The gentle art of TMI

In a moment of boredom, I decided to sign up for Pepsi’s latest promotional campaign, which is yet another variation on entering confusing codes from bottle caps into a website, in the hopes of some sort of reward. I indulge in a daily diet soda, so I figured I might as well earn something for my efforts.

Aside from a poorly coded website at iconicsummer.com, which was heavy on glitz and pointless animation, but gave no indication that it was processing or loading data, it broke one of the primary tenets of social media linking.

I’ll often use a “login with Facebook” option when available for sites like this, since it prevents having to create yet another username and password, but the Pepsi site demanded extensive access to my Facebook profile, looking for birthday, friend information, and an ability to post on my behalf. The Twitter link requested even more access, and then to top it all off, after authorizing what seemed to be the lesser of two evils, the site demanded that I create a full profile with username, password, and address information.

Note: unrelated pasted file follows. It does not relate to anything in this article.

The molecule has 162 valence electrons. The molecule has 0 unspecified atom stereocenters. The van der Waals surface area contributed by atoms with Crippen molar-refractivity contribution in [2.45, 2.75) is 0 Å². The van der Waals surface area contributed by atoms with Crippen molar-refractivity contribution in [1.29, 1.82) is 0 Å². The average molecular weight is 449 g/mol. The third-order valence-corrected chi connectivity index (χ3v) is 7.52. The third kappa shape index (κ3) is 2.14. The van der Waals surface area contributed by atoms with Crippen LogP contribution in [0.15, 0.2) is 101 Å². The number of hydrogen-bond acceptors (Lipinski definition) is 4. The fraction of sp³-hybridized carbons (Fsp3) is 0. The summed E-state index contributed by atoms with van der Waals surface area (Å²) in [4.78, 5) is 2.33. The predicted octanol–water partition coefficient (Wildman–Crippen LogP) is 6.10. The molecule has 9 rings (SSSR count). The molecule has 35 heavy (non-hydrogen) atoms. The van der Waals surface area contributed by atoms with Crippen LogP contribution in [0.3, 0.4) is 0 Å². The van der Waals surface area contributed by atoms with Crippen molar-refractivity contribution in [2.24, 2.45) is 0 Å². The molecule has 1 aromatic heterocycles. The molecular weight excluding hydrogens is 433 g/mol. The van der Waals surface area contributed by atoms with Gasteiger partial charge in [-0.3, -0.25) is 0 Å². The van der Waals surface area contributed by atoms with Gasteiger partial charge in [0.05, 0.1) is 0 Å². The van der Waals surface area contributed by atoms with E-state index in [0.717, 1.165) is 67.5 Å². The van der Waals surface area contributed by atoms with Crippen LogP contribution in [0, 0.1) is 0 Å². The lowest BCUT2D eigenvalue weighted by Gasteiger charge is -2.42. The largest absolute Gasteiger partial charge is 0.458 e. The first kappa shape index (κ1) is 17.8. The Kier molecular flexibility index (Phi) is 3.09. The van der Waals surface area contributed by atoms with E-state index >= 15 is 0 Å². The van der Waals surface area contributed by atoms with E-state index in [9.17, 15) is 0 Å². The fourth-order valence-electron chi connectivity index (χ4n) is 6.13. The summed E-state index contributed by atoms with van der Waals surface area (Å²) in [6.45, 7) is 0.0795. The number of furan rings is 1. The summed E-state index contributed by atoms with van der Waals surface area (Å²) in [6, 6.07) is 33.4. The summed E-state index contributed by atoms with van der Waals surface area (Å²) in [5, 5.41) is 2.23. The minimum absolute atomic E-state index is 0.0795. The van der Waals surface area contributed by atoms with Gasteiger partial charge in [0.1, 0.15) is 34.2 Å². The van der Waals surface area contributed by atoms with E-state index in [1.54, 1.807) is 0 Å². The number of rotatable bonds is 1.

This is the equivalent to meeting someone for the first time, and requesting personal details, names and contact information of friends, and access to that new acquaintance’s  email account to send out missives on their behalf. All with little or no promise of benefit.

Like the physical world, your motives in meeting someone new may not be all roses and puppies, and you may ultimately want access to that person’s expertise, contacts, or professional and personal network, yet you’d usually have the tact not to demand or expect this level of intimacy upon the first handshake. Unless Pepsi’s marketeers routinely introduce themselves with “Hi, I’m Joe from Pepsi, might I have all your friends’ phone numbers?” they may want to rethink their demands for Too Much Information in the virtual world.

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